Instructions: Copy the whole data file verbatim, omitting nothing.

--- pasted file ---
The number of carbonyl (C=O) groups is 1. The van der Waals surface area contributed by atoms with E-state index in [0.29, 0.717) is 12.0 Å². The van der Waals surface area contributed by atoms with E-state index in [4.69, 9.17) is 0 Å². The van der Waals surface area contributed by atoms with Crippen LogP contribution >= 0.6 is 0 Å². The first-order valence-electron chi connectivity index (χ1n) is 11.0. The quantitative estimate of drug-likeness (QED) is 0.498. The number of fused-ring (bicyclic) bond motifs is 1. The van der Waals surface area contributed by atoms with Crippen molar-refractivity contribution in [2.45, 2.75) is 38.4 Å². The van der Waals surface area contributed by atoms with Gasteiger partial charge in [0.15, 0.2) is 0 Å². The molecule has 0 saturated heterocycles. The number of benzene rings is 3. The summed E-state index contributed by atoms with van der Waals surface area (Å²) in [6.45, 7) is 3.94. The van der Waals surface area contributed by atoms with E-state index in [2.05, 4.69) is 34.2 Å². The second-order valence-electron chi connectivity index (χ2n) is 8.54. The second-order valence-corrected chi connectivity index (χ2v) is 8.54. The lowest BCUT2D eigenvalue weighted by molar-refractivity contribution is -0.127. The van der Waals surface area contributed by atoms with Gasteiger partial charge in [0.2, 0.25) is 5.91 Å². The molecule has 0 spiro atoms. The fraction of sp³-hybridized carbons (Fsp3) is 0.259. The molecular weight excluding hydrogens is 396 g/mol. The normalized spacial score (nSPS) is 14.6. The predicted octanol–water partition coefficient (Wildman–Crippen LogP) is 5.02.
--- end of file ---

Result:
The number of carbonyl (C=O) groups is 1. The van der Waals surface area contributed by atoms with E-state index in [0.29, 0.717) is 12.0 Å². The van der Waals surface area contributed by atoms with E-state index in [4.69, 9.17) is 0 Å². The van der Waals surface area contributed by atoms with Crippen LogP contribution >= 0.6 is 0 Å². The first-order valence-electron chi connectivity index (χ1n) is 11.0. The quantitative estimate of drug-likeness (QED) is 0.498. The number of fused-ring (bicyclic) bond motifs is 1. The van der Waals surface area contributed by atoms with Crippen molar-refractivity contribution in [2.45, 2.75) is 38.4 Å². The van der Waals surface area contributed by atoms with Gasteiger partial charge in [0.15, 0.2) is 0 Å². The molecule has 0 saturated heterocycles. The number of benzene rings is 3. The summed E-state index contributed by atoms with van der Waals surface area (Å²) in [6.45, 7) is 3.94. The van der Waals surface area contributed by atoms with E-state index in [2.05, 4.69) is 34.2 Å². The second-order valence-electron chi connectivity index (χ2n) is 8.54. The second-order valence-corrected chi connectivity index (χ2v) is 8.54. The lowest BCUT2D eigenvalue weighted by molar-refractivity contribution is -0.127. The van der Waals surface area contributed by atoms with Gasteiger partial charge in [0.2, 0.25) is 5.91 Å². The molecule has 0 spiro atoms. The fraction of sp³-hybridized carbons (Fsp3) is 0.259. The molecular weight excluding hydrogens is 396 g/mol. The normalized spacial score (nSPS) is 14.6. The predicted octanol–water partition coefficient (Wildman–Crippen LogP) is 5.02.